Sometimes a general contractor with limited modular experience can turn a “couple of hours” fix of some minor modular home warranty work into a “couple of days” project.
Obtain Preapproval for All Modular Home Warranty Work
I had a customer whose master-bedroom ceiling was not level at the marriage wall. My set-day supervisor should have noticed this and told the customer that we would come back to fix it. But he missed it, and my customer, who was acting as his own GC, decided to fix the problem on his own. He ended up tearing down half of the bedroom ceiling before he contacted us for help. The problem, we discovered, was that the ceiling framing on one of the modules was hung up slightly on the other module, preventing the first module from settling all the way down. All that needed to be done was to free up the first module, which we were able to do in two hours. When we finished, the ceiling framing was even, but my customer now had to replace a lot of drywall.
Independent GCs Must Obtain Preapproval for Modular Home Warranty Work from the Dealer
It is very important that your GC understands that they should always obtain preapproval for modular home warranty work from your dealer before they attempt to fix a problem. If they do not obtain proper authorization, both of you are at risk for not being compensated for the GC’s corrective actions.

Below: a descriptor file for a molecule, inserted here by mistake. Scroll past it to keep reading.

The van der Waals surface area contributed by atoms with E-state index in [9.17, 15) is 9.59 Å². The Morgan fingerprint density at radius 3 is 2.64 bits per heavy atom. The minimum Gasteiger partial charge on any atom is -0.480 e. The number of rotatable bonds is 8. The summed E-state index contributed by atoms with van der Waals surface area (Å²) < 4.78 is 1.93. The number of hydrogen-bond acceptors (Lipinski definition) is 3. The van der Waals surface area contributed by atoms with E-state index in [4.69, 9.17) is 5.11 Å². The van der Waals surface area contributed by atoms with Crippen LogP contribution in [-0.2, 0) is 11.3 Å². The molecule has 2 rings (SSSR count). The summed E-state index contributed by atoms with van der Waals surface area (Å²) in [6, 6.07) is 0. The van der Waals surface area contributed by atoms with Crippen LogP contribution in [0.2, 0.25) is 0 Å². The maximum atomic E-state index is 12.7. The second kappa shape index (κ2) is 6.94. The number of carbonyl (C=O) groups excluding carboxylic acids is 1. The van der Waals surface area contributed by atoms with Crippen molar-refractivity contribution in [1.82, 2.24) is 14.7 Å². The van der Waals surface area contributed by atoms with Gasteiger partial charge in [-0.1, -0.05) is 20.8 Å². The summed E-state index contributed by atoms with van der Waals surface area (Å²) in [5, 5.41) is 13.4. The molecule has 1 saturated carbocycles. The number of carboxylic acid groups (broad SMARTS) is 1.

For more information about why you need preapproval for modular home warranty work, see Warranty Service for a Modular Home in my book The Modular Home.
It takes most customers awhile to shop for a new home. When they’re finally ready to build, the last thing they want is to be slowed down by some unanticipated steps. Unfortunately, that’s what usually happens. Most customers are surprised by these delays because they haven’t given enough thought to what they need to do be ready willing and able to build a modular home.
Are You Be Ready Willing and Able to Build a Modular Home on Schedule
- Start a new job
- Get married
- Welcome a new baby
- Say goodbye to your oldest child
- Receive an inheritance
- Receive an insurance settlement
- Close on the sale of your house or have no house to sell
- Home style
- Home specifications
- Modular dealer
- Scope of on-site contracting work
- General contractor
- Purchase or receive as gift
- Zoning board
- Planning board
- Septic design
- Building Permit
- Lender financing or a sufficient source of private funds
- Acceptable debt
- Acceptable credit
- Cash to cover
- Mortgage down payment
- Bank and legal fees
- Carrying costs during construction
- Dealer deposit requirements
- GC deposit requirements
Some of the steps might only add a day or two, but others can delay you months from being ready willing and able to build a modular home. The sooner you identify where you stand with each, the sooner you’ll be able to form a realistic schedule and begin working on overcoming any obstacles.
Don’t Wait Until You Are Ready Willing and Able to Build a Modular Home before Signing with the Dealer
One final word. Even if you’re facing delays, I recommend that you sign a contract with the dealer and contractor as soon as you’ve made your selection. Otherwise, you may unwittingly create even more delays. To protect yourself, make sure your contracts include the contingencies mentioned in my 12/7/11 blog, “What You Need from Your Dealer – Part 1, Legalese”.
For a more detailed answer to the question, are you ready willing and able to build a modular home, see Building a Modular Home on Schedule in my book The Modular Home.